The 7 Best SPDR ETFs to Buy and Hold
These seven SPDR ETFs can help you build a solid, low-cost portfolio core while allowing you to benefit from America's growth and innovation.
State Street's job as an investment manager is to get you from point A to point B with as little pain as possible, and hopefully, plenty of assets in your retirement portfolio. And to its credit, many of its best SPDR ETFs do exactly that.
State Street now boasts 140 ETFs under the SPDR nameplate. Which ones investors should trust the most with their money is an open question, given that we're winding down one of the most memorable years on record and heading into the unknown. But if one thing seems likely as we navigate our way out of recession, it's that you should invest expecting change.
"The research has actually shown that during economic downturns that there's an acceleration of innovation that occurs," North Carolina-based economic expert Jamie Jones tells ABC. "For example, during the Great Depression we saw a huge increase in manufacturing capabilities, as well as new materials being introduced like nylon and Teflon."
More recently, you can look to the creation of Uber Technologies (UBER) and Airbnb to meet the changing needs of consumers worldwide.
Fortunately for investors, State Street's SPDR ETFs offer a broad range of options that allow investors to build a core portfolio while also taking occasional shots to capture some of the economic benefits derived from innovation. Investors in these funds also benefit from diversification, low fees, liquidity, transparency and tax efficiency.
Read on as we examine seven of the best SPDR ETFs to buy and hold for at least the next few years, if not throughout your investing horizon. Depending on your personal needs, you might load up on certain funds while ignoring others. But this list offers up options for just about every core portfolio objective.
Data as of Oct. 25. Yields represent the trailing 12-month yield, which is a standard measure for equity funds.
SPDR Portfolio S&P 1500 Composite Stock Market ETF
- Type: U.S. equity
- Assets under management: $3.8 billion
- Dividend yield: 1.8%
- Expenses: 0.03%
When you're thinking about SPDR ETFs that invest in U.S. stocks, your natural inclination might be to go with the SPDR S&P 500 ETF Trust (SPY). Not only is the S&P 500 tracker State Street's largest ETF, but it's also the first U.S.-listed exchange-traded fund, as well as the largest ETF on the planet at nearly $300 billion in total net assets.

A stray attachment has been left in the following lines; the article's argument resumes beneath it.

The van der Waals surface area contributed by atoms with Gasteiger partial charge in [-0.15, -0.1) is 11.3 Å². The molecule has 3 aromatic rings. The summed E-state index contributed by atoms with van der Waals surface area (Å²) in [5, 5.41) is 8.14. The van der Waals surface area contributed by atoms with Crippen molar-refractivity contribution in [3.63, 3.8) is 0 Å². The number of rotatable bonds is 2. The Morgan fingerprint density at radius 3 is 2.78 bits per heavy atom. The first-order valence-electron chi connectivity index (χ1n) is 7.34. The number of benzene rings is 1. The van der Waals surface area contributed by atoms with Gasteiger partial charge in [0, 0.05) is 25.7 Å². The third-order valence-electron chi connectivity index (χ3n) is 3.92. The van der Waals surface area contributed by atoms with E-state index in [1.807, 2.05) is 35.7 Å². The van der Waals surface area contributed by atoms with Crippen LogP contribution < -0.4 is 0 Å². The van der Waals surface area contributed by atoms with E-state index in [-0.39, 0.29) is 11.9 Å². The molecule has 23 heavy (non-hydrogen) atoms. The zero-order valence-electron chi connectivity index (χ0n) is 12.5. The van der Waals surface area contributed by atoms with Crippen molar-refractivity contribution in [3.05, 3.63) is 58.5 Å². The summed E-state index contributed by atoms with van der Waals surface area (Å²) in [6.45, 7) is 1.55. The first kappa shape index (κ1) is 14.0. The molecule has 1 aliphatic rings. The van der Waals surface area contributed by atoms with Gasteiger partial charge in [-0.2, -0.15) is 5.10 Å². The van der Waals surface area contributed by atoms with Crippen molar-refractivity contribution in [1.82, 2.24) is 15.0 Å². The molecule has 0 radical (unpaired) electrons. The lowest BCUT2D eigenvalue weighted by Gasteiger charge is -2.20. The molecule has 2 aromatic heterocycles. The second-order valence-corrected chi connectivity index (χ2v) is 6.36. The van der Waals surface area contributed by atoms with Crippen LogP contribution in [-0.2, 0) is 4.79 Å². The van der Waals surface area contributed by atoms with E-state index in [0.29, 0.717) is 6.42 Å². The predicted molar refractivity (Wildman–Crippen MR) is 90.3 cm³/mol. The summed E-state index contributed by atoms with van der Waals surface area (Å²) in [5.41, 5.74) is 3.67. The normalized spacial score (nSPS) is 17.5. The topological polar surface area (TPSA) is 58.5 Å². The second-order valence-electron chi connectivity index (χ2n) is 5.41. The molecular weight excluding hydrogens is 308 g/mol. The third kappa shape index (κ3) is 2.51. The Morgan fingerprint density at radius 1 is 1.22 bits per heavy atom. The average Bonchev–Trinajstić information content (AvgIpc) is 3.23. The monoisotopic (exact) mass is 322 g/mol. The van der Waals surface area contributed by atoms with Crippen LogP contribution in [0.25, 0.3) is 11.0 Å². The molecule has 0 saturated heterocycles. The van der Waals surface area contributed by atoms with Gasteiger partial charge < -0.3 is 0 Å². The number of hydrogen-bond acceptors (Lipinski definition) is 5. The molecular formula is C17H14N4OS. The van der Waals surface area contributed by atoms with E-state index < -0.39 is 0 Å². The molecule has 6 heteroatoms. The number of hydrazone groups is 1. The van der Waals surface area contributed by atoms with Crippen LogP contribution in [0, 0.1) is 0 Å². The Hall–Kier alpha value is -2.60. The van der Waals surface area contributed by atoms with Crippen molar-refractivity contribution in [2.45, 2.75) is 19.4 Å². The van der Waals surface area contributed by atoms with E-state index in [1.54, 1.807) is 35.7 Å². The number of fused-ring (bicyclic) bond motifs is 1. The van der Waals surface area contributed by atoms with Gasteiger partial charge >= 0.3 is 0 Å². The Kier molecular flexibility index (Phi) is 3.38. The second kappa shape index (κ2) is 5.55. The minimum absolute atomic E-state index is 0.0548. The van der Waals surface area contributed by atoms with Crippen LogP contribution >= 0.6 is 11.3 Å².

While Warren Buffett doesn't believe you need anything more than a S&P 500 tracker, the SPDR Portfolio S&P 1500 Composite Stock Market ETF (SPTM, $42.35) is the perfect alternative for investors who want to capture a broader swath of America's equity markets.
SPTM provides access not just to the large-cap-heavy S&P 500 Index, but also the S&P MidCap 400 Index and the S&P SmallCap 600 Index, all in one convenient package. Instead of getting 505 holdings with a median market cap of $23.9 billion from the SPY, SPTM invests your money in more than 1,500 holdings with a median market cap of $3.5 billion, or about one-seventh the size of the S&P 500.
And it does so for 6.45 basis points in fees less than the SPY. (A basis point is one one-hundredth of a percentage point.)
While smaller stocks have higher perceived risks, the reality is that some of the best-performing stocks over the long term are mid-caps and small-caps. Thus, it makes sense to try to gain at least some exposure to these smaller stocks.
But you're not overloading on them. SPTM's top 10 holdings, which account for more than a quarter of the portfolio's overall weight, are mega-caps such as Apple (AAPL), Microsoft (MSFT) and Amazon.com (AMZN), and 78% of the portfolio is large-cap in nature. So you still get ample access to the blue chips in the S&P 500, but within a "total-market" strategy.
SPDR Portfolio Developed World ex-US ETF
- Type: Developed-markets equity
- Assets under management: $8.1 billion
- Dividend yield: 2.4%
- Expenses: 0.04%
This particular ETF, which tracks the performance of the S&P Developed Ex-U.S. BMI Index, charges an incredibly low annual fee of 0.04% to access 26 different international markets, including Japan (24.1%), the United Kingdom (11.4%) and Canada (8.7%). As the fund name suggests, these countries are considered "developed" markets, versus "emerging" and "frontier" markets such as Brazil, Turkey and South Africa.